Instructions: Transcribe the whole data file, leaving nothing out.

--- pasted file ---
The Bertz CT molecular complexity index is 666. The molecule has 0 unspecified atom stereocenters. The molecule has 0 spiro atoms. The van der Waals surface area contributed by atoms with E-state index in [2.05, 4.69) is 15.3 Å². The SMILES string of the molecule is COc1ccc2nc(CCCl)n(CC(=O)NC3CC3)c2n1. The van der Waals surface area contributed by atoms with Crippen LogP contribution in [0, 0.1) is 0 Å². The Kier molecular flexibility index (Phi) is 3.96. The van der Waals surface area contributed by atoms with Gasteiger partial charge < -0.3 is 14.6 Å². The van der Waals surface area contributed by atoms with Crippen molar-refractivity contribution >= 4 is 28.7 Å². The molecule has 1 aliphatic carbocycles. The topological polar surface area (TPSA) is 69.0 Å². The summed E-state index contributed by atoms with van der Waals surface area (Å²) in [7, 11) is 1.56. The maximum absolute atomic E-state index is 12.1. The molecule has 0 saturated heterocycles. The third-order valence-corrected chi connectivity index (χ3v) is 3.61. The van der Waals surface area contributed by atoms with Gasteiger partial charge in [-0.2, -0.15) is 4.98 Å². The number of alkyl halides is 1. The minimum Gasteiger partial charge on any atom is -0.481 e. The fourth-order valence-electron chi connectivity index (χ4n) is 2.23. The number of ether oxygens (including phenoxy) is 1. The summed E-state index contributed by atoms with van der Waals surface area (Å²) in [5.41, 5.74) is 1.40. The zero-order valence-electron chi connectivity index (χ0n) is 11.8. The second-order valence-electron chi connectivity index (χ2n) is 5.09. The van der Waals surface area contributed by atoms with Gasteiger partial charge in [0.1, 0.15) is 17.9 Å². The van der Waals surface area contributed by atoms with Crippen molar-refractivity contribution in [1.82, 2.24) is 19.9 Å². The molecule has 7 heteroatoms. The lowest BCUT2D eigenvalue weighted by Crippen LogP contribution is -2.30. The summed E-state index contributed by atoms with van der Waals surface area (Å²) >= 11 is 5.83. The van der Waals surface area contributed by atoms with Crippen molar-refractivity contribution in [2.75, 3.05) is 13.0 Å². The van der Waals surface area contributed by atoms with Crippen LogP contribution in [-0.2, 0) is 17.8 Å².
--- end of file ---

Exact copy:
The Bertz CT molecular complexity index is 666. The molecule has 0 unspecified atom stereocenters. The molecule has 0 spiro atoms. The van der Waals surface area contributed by atoms with E-state index in [2.05, 4.69) is 15.3 Å². The SMILES string of the molecule is COc1ccc2nc(CCCl)n(CC(=O)NC3CC3)c2n1. The van der Waals surface area contributed by atoms with Crippen LogP contribution in [0, 0.1) is 0 Å². The Kier molecular flexibility index (Phi) is 3.96. The van der Waals surface area contributed by atoms with Gasteiger partial charge < -0.3 is 14.6 Å². The van der Waals surface area contributed by atoms with Crippen molar-refractivity contribution >= 4 is 28.7 Å². The molecule has 1 aliphatic carbocycles. The topological polar surface area (TPSA) is 69.0 Å². The summed E-state index contributed by atoms with van der Waals surface area (Å²) in [7, 11) is 1.56. The maximum absolute atomic E-state index is 12.1. The molecule has 0 saturated heterocycles. The third-order valence-corrected chi connectivity index (χ3v) is 3.61. The van der Waals surface area contributed by atoms with Gasteiger partial charge in [-0.2, -0.15) is 4.98 Å². The number of alkyl halides is 1. The minimum Gasteiger partial charge on any atom is -0.481 e. The fourth-order valence-electron chi connectivity index (χ4n) is 2.23. The number of ether oxygens (including phenoxy) is 1. The summed E-state index contributed by atoms with van der Waals surface area (Å²) in [5.41, 5.74) is 1.40. The zero-order valence-electron chi connectivity index (χ0n) is 11.8. The second-order valence-electron chi connectivity index (χ2n) is 5.09. The van der Waals surface area contributed by atoms with Gasteiger partial charge in [0.1, 0.15) is 17.9 Å². The van der Waals surface area contributed by atoms with Crippen molar-refractivity contribution in [1.82, 2.24) is 19.9 Å². The molecule has 7 heteroatoms. The lowest BCUT2D eigenvalue weighted by Crippen LogP contribution is -2.30. The summed E-state index contributed by atoms with van der Waals surface area (Å²) >= 11 is 5.83. The van der Waals surface area contributed by atoms with Crippen molar-refractivity contribution in [2.75, 3.05) is 13.0 Å². The van der Waals surface area contributed by atoms with Crippen LogP contribution in [-0.2, 0) is 17.8 Å².